Steve Backlund was a senior pastor for seventeen years before joining the team at Bethel Church in Redding, CA in 2008. Steve is a leader developer, joy activist, a revivalist teacher, and as Senior Associate Director, is a key part of the Global Legacy (a ministry of Bethel Church) leadership team. He travels extensively throughout the world encouraging churches and leaders and has authored a number of books.

For more, check out Steve's iTunes podcast, YouTube Channel, Facebook page, Twitter, and Instagram.

5 Keys for Pastor and Leadership Team Harmony

5 Keys for Pastor and Leadership Team Harmony

by Steve Backlund

Healthy relationships result from making them a priority. The quality of our ministries are dependent on the quality of the relationships we maintain within the ministry, and there are no more important relationships for a senior leader than with his/her leadership team. Here are five keys to increase the likelihood that you will have harmony and healthy relationships with your church leadership team:

  1. Meet consistently with your leaders – The wise leader has regular group leadership gatherings (monthly or bi-monthly is best), plus he prioritizes personal meetings with them in the calendar (monthly for the most important leaders and less frequently for others). There are few things more important to be in your calendar than these meetings. 
  2. Grow with your leaders – Read the same books (or audio messages) and discuss them at meetings. Don't just use meetings to deal with problems or urgent matters, but leave room in the meetings discuss things that are going make your leaders stronger in life and ministry.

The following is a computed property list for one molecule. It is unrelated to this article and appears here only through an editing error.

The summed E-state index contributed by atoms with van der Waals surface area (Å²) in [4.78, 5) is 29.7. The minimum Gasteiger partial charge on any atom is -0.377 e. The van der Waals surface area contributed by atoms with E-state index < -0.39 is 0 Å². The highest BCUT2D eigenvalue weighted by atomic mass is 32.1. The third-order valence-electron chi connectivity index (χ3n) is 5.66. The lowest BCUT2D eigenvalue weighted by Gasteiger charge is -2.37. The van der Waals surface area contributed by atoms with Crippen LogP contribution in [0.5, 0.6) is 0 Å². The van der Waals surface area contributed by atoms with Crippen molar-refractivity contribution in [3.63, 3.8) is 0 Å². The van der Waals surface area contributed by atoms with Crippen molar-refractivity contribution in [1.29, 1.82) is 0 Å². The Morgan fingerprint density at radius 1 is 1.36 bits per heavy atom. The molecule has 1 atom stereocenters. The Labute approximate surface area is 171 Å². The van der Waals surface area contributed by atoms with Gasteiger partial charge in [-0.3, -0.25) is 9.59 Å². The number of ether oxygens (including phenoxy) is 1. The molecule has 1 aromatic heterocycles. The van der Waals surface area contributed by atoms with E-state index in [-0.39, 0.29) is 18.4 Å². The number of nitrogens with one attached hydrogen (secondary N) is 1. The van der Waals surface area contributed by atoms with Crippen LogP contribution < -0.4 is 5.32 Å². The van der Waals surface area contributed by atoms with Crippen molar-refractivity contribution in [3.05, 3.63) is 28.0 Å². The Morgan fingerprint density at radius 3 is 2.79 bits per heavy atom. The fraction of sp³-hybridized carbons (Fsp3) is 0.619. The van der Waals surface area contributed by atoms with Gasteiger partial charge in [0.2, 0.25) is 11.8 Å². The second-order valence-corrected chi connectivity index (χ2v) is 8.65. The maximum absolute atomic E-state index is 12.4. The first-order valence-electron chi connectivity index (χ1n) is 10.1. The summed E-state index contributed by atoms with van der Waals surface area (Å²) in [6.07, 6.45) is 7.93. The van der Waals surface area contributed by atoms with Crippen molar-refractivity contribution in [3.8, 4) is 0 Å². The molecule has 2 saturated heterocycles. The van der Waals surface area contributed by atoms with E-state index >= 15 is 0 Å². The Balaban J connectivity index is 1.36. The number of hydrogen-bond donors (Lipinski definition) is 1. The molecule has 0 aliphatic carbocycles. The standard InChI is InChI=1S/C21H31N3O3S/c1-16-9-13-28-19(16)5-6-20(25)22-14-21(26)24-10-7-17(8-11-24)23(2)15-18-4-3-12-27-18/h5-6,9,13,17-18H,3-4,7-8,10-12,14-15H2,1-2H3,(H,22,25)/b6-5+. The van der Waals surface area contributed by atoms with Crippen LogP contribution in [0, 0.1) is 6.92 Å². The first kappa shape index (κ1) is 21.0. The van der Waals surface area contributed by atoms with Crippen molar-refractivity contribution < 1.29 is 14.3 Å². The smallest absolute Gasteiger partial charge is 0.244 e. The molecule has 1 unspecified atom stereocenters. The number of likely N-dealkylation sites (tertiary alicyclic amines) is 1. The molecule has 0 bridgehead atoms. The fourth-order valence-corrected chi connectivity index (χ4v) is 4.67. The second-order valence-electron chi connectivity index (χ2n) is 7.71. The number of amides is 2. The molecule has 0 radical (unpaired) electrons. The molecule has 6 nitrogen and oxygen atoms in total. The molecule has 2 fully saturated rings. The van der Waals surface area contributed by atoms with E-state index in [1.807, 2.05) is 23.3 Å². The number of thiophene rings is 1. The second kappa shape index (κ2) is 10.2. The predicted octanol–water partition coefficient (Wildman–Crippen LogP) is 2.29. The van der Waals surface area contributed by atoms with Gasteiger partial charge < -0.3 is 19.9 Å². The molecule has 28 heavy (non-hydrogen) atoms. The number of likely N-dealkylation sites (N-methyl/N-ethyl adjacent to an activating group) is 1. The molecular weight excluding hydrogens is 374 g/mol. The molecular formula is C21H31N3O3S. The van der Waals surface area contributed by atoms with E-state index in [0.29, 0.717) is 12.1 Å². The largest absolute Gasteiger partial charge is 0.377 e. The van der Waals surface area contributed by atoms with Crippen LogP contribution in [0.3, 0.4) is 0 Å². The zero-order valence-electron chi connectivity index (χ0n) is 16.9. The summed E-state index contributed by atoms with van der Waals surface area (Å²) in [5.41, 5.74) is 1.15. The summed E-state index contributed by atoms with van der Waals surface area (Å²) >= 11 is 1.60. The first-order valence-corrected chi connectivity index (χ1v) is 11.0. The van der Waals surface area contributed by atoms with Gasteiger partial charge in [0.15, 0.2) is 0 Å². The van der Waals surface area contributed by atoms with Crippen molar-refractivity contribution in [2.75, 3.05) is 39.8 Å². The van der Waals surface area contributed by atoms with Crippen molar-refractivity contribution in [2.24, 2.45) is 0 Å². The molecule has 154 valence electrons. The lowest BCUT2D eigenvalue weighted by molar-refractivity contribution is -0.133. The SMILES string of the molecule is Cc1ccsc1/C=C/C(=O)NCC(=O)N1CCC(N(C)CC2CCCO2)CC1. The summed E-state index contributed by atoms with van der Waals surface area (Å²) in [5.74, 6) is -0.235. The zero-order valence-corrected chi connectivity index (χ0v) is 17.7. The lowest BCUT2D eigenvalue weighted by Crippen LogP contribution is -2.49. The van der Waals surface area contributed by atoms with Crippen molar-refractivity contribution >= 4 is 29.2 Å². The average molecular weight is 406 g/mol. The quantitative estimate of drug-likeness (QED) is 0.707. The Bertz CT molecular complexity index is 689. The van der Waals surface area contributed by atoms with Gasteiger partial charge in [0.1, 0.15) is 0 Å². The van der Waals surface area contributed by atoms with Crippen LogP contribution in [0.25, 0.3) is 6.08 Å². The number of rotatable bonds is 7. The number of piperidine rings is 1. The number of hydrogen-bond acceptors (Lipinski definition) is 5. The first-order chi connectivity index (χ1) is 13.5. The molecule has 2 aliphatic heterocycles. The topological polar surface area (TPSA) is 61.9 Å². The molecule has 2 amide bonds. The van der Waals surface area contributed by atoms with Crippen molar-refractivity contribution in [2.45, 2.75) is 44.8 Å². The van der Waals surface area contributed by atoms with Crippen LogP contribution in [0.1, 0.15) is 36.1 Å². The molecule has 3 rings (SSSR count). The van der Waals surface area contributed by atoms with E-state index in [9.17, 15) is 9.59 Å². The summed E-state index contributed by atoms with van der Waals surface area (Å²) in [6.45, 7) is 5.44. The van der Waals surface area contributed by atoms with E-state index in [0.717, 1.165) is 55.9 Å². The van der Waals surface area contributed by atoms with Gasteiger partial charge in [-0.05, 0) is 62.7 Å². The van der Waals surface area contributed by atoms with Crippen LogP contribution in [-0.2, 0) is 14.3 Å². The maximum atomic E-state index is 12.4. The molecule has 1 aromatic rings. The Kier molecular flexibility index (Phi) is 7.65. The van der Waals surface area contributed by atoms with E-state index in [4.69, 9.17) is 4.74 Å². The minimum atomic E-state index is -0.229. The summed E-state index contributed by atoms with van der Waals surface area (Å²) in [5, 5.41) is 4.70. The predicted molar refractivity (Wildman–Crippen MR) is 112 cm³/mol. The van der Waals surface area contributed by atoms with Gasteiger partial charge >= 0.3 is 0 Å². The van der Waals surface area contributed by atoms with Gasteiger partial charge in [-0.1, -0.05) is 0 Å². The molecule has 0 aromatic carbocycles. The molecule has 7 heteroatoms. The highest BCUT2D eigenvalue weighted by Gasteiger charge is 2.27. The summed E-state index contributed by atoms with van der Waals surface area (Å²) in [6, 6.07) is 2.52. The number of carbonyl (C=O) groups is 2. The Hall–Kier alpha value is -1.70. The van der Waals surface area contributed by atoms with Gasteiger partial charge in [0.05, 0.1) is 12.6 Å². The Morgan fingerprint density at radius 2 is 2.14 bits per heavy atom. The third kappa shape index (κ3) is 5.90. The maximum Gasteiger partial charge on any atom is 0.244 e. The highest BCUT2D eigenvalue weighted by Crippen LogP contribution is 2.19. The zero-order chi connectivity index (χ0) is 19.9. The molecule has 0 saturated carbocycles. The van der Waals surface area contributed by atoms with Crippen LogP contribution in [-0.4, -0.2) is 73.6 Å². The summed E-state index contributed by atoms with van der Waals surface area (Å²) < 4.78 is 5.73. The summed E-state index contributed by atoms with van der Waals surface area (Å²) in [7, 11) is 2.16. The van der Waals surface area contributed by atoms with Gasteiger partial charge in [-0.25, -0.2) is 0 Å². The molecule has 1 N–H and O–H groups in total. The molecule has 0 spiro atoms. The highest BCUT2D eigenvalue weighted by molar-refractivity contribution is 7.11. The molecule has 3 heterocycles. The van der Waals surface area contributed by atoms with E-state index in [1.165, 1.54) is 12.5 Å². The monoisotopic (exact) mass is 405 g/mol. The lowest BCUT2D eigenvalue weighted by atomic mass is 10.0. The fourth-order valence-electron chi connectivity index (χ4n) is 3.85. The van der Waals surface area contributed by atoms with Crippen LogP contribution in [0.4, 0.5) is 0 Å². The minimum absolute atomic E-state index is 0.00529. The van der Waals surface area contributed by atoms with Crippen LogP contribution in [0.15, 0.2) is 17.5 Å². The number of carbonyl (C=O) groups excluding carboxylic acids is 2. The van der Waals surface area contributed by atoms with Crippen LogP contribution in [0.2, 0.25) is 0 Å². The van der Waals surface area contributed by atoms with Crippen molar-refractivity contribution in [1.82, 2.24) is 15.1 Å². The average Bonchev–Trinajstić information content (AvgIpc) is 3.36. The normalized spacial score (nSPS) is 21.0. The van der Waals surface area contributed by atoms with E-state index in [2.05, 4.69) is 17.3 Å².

3. Encounter God with your leaders – Church leadership is a supernatural calling. It is the wise senior leader who creates consistent opportunities for the core team to encounter God together. This starts with the team praying and worshiping together, and can go deeper through going to conferences, having guest speakers pour into the team, prophesying over each other, etc. 
  4. Find ways to champion the dreams of your leaders – Our relationship with each of our leaders should create a win-win situation for you and them. As we use our favor and wisdom to help our leaders move forward in their dreams, it will draw their heart to us and cause them to be a stronger influencer. 
  5. Develop a culture of feedback and good communication – Our team needs to hear something like this: "We want to grow as a leadership team so we will regularly give feedback on various aspects our ministry." Obviously, it is important for you as the senior leader to also get feedback, and we certainly do not want to empower people with "critical spirits" to give feedback, but a culture of feedback is vital for a healthy ministry. We will share more on this in an upcoming teaching. 

What other keys have you learned for developing good relationships with your leadership team? Share them in the comments section below!


ABOUT STEVE BACKLUND

Steve Backlund was a senior pastor for seventeen years before joining the team at Bethel Church in Redding, CA in 2008. Steve is a leader developer, joy activist, a revivalist teacher, and as Senior Associate Director, is a key part of the Global Legacy (a ministry of Bethel Church) leadership team. He travels extensively throughout the world encouraging churches and leaders and has authored a number of books.

For more, check out Steve's iTunes podcast, YouTube Channel, Facebook page, Twitter, and Instagram.

Responding to "We Do Church at Home"

Responding to "We Do Church at Home"

by Steve Backlund

Read this excerpt from Steve's first church leadership book, Help! I'm a Pastor about a common scenario many church leaders face with people they know.